Well, that was a rough week.

Frustrating losses on the field and on the ice coupled with off-field tragedy made this Thanksgiving break a particularly difficult one for the Yale community, particularly sports fans.

[ydn-legacy-photo-inline id=”2936″ ]

But if there’s one thing Yale athletes and their supporters tend to have, it’s perspective. Which means if there’s one thing Yale athletes and their supporters do well, it’s bounce back.

Last Saturday’s tragedy forced everyone to step back from what are, ultimately, just games. As devastating as big losses on the football field to Harvard or last-second defeats on the ice are to Yale sports fans, there’s always another game, another year. In real life, too often, there’s not.

Unfortunately, that perspective is often borne only of tragedy, and we must take advantage of the perspective we just gained to look beyond games and stats. While we’re all horrified by what happened off the field last weekend (and, less importantly, frustrated by what happened on it), we’ll bounce back if we keep that perspective in mind.

Much of Yale athletics’ resilience stems from the awareness of the community’s unique ability to organize and mobilize to help others. To be sure, outreach and community awareness at Yale are not limited to those involved in athletics. But as we try to move forward as fans, it’s helpful to see just how much Yale athletes are doing off the field, regardless of their results on it.

The Bulldog Buddies program, headed by Yale gymnast Talis Trevino ’12, sends a group of Yale student-athletes to a local elementary school once a week to help students with homework. Men’s lacrosse captain Michael Pratt ’12 leads Eli’s Friends, a student-run program which sends student-athletes to visit and interact with patients at Yale-New Haven Children’s Hospital.

Many Yale teams also participate in holiday gift-giving. They donate money to buy gifts for children who would not otherwise receive them. Big Brothers, Big Sisters is another popular program, and it often results in comical pairings of a massive Yale linemen with a tiny, eager New Havene who has a new Bulldog hero.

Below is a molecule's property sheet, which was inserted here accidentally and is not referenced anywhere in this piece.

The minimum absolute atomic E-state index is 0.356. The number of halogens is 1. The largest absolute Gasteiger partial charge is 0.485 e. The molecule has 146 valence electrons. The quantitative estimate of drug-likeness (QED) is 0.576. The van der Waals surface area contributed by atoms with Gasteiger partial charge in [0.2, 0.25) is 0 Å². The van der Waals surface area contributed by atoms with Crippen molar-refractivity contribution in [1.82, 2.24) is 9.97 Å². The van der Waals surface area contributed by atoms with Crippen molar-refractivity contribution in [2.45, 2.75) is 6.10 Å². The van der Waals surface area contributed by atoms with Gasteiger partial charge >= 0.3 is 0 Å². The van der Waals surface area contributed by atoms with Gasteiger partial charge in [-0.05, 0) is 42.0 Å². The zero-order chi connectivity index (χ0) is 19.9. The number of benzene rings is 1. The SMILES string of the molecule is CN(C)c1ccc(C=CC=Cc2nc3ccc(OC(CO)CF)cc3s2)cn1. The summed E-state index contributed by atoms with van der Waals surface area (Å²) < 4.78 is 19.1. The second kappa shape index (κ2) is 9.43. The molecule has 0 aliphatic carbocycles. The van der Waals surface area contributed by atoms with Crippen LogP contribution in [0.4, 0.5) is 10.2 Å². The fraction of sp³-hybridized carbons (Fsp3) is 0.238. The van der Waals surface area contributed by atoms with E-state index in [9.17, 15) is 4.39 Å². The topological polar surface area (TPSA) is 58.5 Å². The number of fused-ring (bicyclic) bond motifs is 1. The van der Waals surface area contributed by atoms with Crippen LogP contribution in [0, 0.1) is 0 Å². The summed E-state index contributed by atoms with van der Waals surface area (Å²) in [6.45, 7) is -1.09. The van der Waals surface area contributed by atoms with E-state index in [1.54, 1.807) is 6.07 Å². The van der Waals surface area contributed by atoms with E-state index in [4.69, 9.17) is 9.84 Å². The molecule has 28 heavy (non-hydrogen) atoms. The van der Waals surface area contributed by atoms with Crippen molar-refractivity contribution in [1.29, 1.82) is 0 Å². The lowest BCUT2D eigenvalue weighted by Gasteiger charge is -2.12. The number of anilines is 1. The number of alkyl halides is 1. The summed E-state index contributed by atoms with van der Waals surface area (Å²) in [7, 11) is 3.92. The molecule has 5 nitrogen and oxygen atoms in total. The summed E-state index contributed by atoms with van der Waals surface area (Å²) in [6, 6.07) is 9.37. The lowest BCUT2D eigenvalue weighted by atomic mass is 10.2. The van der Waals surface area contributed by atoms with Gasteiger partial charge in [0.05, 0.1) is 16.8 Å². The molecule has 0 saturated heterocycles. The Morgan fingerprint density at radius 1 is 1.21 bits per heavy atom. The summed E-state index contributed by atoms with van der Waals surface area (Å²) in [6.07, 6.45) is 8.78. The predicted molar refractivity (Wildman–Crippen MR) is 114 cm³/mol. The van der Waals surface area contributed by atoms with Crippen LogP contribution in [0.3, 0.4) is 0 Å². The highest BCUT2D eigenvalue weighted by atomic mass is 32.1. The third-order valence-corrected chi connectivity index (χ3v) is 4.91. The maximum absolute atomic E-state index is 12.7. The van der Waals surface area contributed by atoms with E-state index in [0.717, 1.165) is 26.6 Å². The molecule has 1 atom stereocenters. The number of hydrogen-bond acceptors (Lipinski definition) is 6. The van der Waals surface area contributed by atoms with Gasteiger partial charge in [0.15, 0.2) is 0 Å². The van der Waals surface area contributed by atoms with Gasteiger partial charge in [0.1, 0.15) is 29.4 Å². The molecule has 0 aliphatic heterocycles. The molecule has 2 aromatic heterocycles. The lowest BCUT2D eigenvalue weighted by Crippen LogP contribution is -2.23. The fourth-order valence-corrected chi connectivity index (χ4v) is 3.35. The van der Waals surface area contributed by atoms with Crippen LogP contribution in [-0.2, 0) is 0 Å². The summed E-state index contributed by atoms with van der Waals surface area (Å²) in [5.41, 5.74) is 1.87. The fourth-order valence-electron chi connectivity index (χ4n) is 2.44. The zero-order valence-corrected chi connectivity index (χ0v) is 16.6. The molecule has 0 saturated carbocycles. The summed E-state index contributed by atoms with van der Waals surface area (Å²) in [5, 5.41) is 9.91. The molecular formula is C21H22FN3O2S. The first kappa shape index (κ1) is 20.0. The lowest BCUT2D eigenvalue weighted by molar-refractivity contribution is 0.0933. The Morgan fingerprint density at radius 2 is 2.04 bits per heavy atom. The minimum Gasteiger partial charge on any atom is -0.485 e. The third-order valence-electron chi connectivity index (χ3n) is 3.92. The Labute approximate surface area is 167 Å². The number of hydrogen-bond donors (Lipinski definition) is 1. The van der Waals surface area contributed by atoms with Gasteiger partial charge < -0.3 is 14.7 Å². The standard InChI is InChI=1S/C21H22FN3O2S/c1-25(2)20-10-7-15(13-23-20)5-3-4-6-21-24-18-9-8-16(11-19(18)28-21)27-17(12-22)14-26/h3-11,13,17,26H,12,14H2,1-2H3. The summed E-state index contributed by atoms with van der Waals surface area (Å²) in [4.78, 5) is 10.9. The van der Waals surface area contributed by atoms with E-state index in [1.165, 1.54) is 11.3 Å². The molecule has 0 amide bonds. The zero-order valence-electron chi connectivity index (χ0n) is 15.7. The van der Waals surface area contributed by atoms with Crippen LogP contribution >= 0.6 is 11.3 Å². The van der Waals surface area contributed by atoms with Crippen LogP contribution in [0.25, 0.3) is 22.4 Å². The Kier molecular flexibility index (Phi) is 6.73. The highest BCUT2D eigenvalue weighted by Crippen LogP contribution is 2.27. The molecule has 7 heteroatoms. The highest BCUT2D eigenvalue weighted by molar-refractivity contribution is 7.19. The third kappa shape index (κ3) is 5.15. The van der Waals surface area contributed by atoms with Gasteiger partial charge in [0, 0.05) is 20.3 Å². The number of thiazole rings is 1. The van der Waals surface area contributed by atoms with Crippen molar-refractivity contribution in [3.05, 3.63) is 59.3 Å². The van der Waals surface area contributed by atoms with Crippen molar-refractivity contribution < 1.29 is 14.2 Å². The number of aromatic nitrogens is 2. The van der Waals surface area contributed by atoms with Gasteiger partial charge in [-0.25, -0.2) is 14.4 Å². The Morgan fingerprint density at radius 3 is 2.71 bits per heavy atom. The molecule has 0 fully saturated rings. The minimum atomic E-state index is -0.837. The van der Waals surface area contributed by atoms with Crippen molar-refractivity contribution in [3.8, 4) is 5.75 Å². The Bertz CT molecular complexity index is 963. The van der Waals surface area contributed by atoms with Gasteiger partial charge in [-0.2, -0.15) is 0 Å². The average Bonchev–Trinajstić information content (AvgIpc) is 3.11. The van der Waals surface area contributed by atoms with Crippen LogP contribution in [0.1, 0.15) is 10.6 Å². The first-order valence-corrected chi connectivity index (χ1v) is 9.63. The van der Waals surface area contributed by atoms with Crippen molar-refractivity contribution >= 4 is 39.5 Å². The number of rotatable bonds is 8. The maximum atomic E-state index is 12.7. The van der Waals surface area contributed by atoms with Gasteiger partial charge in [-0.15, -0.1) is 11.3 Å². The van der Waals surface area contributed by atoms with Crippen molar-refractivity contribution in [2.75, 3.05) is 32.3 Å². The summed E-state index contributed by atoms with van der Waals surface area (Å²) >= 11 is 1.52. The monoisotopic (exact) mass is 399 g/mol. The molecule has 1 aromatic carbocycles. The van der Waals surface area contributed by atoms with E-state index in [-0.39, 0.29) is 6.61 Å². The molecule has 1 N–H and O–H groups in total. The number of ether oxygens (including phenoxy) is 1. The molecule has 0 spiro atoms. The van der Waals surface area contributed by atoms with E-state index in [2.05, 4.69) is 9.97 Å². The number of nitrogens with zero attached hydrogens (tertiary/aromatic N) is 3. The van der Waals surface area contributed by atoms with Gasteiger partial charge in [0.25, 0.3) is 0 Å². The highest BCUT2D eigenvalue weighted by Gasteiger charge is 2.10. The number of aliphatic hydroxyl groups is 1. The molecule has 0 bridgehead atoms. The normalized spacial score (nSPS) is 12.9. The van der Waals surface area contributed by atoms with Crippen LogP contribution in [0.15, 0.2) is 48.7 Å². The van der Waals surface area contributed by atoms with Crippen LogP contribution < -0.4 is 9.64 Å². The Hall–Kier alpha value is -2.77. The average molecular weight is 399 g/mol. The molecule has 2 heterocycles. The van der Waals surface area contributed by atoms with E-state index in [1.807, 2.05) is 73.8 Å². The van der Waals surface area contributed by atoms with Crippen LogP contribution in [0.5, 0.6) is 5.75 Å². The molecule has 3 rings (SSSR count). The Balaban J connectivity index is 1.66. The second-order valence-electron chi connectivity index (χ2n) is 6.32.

Teams collaborate to give back as well. In the fall, Yale’s volleyball, field hockey and soccer teams sponsor a Pink Zone day to benefit breast cancer research. The softball team staffs volleyball’s “Dig Pink” event as a part of that day, and then holds its own breast cancer awareness event at a game in the spring, staffed by volleyball players.

The heavyweight crew team raised over $10,000 for breast cancer research with its “Pull for a Cure” initiative earlier this year, and the pink shoelaces of many varsity athletes’ training shoes are products of a women’s crew initiative for the same cause. Men’s lacrosse dons special pink gear once a season for breast cancer awareness, and the women’s basketball team dedicates its entire Ivy League season to raising awareness and funds for the cause.

Some teams choose causes with specific players in mind. Field hockey rallied around one of its own to give back, starting the Get a Grip initiative for Myotonic Dystrophy research in support of goalkeeper Ona McConnell ’13, who was diagnosed with the rare disease during her freshman year. One of the team’s main fundraisers for the cause is its “Goal-a-thon,” which asks donors to pledge for each goal the team scores that season. For a team that set the school’s all-time single-season scoring record in 2011, that combination of sport and support proved highly successful.

Then there’s women’s hockey. When center Mandi Schwartz was diagnosed with leukemia in 2008, the team began various bone marrow drives that have added over 2,500 potential donors to the national bone marrow donor base. Last year, the Bulldogs held “White Out for Mandi,” a night at the Whale in which donors pledged by the spectator: each person through the doors earned more money to support #17 and her cause. When Mandi lost her fight with leukemia earlier this year, the Bulldogs rallied, helping to start a foundation in her honor — the Mandi Schwartz Foundation. That foundation will be the beneficiary of proceeds from this Friday’s “White Out for Mandi,” which aims to pack Ingalls, breaking the all-time women’s attendance record (1,539), raise money to honor a fallen teammate and help a team bounce back from tragedy.

If I retained anything from high school physics, it’s that in the real world, even the bounciest of balls doesn’t bounce back to where it started after it falls. But if elastic enough, it can get close. Last week was tough, but there is plenty of good to help us get back where we belong. Yale athletes have the in-game rebound covered, whether it be with a win against Harvard next year or revenge against Boston College in the NCAA Tournament. But as we’ve gained perspective beyond wins and losses this week, it’s obvious that we will bounce highest if we aim to win off the field. Those are the wins we all can support (starting with White Out Friday), and, when you step back and get perspective, those are the wins that matter.